Fiscal Fall Out: Doom, Gloom and Gridlock
So the Fiscal Cliff crisis has come and gone ... or has it? We are the recipients of a last minute, politically-charged, drama-filled Washington deal that averted an economic free-fall but promptly sent us down a slippery slope.
While the "crisis" promised new taxes, automatic spending cuts, and tax extenders ... the so-called "deal" hits every working American's paycheck due to the expiration of the Social Security Payroll Tax Cut. In addition, taxes have indeed gone up on the "so-called" 1%. Capital Gains and dividends also got hit, business expense tax breaks were allowed to lapse, the effective marginal tax rates were raised, and even the Death Tax went up.
The New Year's Day deal did avert catastrophe for some by extending unemployment benefits, preventing Medicare payment cuts to doctors, continuing tax breaks for low-income workers, college tuition and families with children ... but it failed to deal with more the more critical aspects of the cliff by putting off automatic spending cuts, pushing off the borrowing limit, and leaving the government running on temporary funding through March.
Originally designed to confront our trillion-dollar budget shortfall, the Fiscal Cliff deadline proved to be nothing more than a battle over safeguarding popular spending programs on one side and defending equally popular tax cuts on the other. And, as Washington found the time to give Hollywood a tax break, promote electric scooters, and fund some new NASCAR racetracks ... they left America dangling on a ledge as they try to figure out how to pay the bills in light of our virtually unaddressed soaring deficit accruing at some $46,000 per second. The government once-again hit its borrowing limit prompting the Treasury Department to enact "extraordinary measures" to avoid government default, at least for now.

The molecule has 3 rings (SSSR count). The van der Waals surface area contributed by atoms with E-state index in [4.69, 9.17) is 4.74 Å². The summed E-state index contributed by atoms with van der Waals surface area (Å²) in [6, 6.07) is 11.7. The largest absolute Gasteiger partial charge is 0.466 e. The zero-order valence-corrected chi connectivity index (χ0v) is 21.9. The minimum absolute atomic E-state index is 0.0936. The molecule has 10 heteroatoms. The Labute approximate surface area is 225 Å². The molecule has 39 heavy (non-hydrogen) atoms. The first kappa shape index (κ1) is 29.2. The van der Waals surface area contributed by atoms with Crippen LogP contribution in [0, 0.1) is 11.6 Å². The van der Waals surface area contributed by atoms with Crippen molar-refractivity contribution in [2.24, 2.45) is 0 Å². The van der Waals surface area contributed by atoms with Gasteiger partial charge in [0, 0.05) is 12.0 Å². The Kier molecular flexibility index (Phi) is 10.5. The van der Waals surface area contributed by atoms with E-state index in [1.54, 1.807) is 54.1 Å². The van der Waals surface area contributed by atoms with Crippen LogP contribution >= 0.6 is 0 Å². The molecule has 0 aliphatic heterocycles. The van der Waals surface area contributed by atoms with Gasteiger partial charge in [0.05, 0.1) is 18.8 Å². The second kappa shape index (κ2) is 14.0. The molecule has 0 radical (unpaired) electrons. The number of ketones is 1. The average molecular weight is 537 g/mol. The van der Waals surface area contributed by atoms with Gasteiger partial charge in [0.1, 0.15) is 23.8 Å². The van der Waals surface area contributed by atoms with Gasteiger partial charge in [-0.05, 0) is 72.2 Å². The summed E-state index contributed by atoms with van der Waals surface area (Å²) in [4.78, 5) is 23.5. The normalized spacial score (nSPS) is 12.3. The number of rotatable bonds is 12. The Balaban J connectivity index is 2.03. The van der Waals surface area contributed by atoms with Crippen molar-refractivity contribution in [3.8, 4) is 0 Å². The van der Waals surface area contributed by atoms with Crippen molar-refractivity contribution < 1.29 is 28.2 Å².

So while a "cliff" was averted we have perhaps fallen into something a bit more sublime and potentially more damaging to US growth and the economy ... utter political gridlock, the impending gloom of an almost $16.5 trillion deficit, and the imminent doom of the Debt Ceiling limit.
With no credible spending solutions coming out of Washington and an all but inevitable increase in the Debt Ceiling forthcoming, we expect gold to rise as it has done each time the US has increased its debt limit over the past decade. Increasing our debt threshold translates to printing more paper money which weakens the value of the dollar and has lifted the price of gold throughout recent history.
So despite the Doom, Gloom and Gridlock ... investors are finding ways to protect their investments and gold is leading the way. It remains well below its record highs and according to Bloomberg, current macroeconomic conditions are more conducive to gold investing than back in the 1970's bull market when gold rose 24 times in 9 years. In the coming weeks and months of tough talk on the debt and the deficit, we expect gold to rally as it proves to be the last credible hedge and perhaps the only way forward in the fiscal fallout.